`redist.ipw`

properly weights and resamples simulated redistricting plans
so that the set of simulated plans resemble a random sample from the
underlying distribution. `redist.ipw`

is used to correct the sample when
population parity, geographic compactness, or other constraints are
implemented.

redist.ipw(algout, targetpop = NULL)

algout | An object of class "redist". |
---|---|

targetpop | The desired level of population parity. |

`redist.ipw`

returns an object of class "redist". The object
`redist`

is a list that contains the folowing components (the
inclusion of some components is dependent on whether tempering
techniques are used):

Matrix of congressional district assignments generated by the algorithm. Each row corresponds to a geographic unit, and each column corresponds to a simulation.

Vector containing the maximum distance from parity for a particular simulated redistricting plan.

A vector specifying whether a proposed redistricting plan was accepted (1) or rejected (0) in a given iteration.

A vector containing the Metropolis-Hastings acceptance probability for each iteration of the algorithm.

A vector containing the draw of the `p`

parameter for each
simulation, which dictates the number of swaps attempted.

A vector containing the value of the population constraint for each accepted redistricting plan.

A vector containing the value of the compactness constraint for each accepted redistricting plan.

A vector containing the value of the vra constraint for each accepted redistricting plan.

A vector containing the value of the similarity constraint for each accepted redistricting plan.

A vector containing the value of beta for each iteration of the algorithm. Returned when tempering is being used.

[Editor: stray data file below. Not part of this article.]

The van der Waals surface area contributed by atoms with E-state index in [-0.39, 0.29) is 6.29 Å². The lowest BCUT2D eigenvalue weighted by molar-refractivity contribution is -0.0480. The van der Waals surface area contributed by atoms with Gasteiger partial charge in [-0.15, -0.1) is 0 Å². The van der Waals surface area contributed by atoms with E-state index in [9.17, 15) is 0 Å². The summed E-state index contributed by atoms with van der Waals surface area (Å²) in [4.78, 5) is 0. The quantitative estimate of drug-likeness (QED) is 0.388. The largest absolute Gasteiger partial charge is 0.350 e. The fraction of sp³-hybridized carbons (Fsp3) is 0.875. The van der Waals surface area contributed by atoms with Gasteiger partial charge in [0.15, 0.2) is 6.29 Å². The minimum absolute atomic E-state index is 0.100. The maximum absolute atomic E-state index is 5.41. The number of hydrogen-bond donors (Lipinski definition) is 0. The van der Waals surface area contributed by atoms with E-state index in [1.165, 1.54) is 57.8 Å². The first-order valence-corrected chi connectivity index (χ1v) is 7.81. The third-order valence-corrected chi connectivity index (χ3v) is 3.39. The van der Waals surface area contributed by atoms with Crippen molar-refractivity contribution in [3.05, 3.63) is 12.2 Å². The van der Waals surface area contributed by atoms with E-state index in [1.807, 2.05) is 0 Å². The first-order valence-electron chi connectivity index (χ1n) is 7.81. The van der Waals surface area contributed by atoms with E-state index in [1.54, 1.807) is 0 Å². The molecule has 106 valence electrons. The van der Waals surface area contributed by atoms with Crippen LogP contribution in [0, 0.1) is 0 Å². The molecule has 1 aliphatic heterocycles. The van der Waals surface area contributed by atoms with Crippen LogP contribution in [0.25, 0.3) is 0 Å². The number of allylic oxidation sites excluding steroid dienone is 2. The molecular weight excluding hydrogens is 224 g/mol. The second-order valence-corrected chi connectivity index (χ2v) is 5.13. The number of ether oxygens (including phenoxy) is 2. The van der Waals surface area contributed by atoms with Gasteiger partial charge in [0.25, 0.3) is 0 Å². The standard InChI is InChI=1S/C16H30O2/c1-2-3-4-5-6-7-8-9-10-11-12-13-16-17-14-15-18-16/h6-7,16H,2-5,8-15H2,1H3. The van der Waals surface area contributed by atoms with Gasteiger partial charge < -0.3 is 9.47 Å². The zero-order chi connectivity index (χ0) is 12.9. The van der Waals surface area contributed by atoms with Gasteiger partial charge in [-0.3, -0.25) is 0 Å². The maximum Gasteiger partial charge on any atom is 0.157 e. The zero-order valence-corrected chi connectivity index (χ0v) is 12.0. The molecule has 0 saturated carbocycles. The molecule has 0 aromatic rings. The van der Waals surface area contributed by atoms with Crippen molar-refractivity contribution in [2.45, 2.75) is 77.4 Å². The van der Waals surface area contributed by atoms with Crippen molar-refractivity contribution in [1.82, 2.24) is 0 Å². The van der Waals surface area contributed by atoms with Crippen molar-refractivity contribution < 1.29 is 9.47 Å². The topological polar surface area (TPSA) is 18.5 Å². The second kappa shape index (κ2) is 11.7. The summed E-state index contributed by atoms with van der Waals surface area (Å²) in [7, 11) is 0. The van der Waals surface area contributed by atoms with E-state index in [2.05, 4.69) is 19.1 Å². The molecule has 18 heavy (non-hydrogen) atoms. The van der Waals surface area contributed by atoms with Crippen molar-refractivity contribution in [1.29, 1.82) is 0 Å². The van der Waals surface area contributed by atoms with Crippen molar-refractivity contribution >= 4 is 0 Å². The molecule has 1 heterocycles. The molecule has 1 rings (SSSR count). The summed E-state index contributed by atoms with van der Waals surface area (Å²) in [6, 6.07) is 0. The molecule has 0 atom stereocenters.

A vector specifying whether a proposed beta value was accepted (1) or rejected (0) in a given iteration of the algorithm. Returned when tempering is being used.

A vector containing the Metropolis-Hastings acceptance probability for each iteration of the algorithm. Returned when tempering is being used.

This function allows users to resample redistricting plans using inverse probability weighting techniques described in Rubin (1987). This techniques reweights and resamples redistricting plans so that the resulting sample is representative of a random sample from the uniform distribution.

Fifield, Benjamin, Michael Higgins, Kosuke Imai and Alexander Tarr. (2016) "A New Automated Redistricting Simulator Using Markov Chain Monte Carlo." Working Paper. Available at http://imai.princeton.edu/research/files/redist.pdf.

Rubin, Donald. (1987) "Comment: A Noniterative Sampling/Importance Resampling Alternative to the Data Augmentation Algorithm for Creating a Few Imputations when Fractions of Missing Information are Modest: the SIR Algorithm." Journal of the American Statistical Association.

if (FALSE) { data(algdat.p20) ## Code to run the simulations in Figure 4 of Fifield, Higgins, ## Imai and Tarr (2015) ## Get an initial partition set.seed(1) initcds <- algdat.p20$cdmat[,sample(1:ncol(algdat.p20$cdmat), 1)] ## Vector of beta weights betaweights <- rep(NA, 10); for(i in 1:10){betaweights[i] <- 4^i} ## Run simulations - tempering population constraint alg_253_20_st <- redist.mcmc(adjobj = algdat.p20$adjlist, popvec = algdat.p20$precinct.data$pop, initcds = initcds, nsims = 10000, betapop = -5.4, betaweights = betaweights, temperbetapop = 1) ## Resample using inverse probability weighting. ## Target distance from parity is 20% alg_253_20_st <- redist.ipw(alg_253_20_st, targetpop = .2) }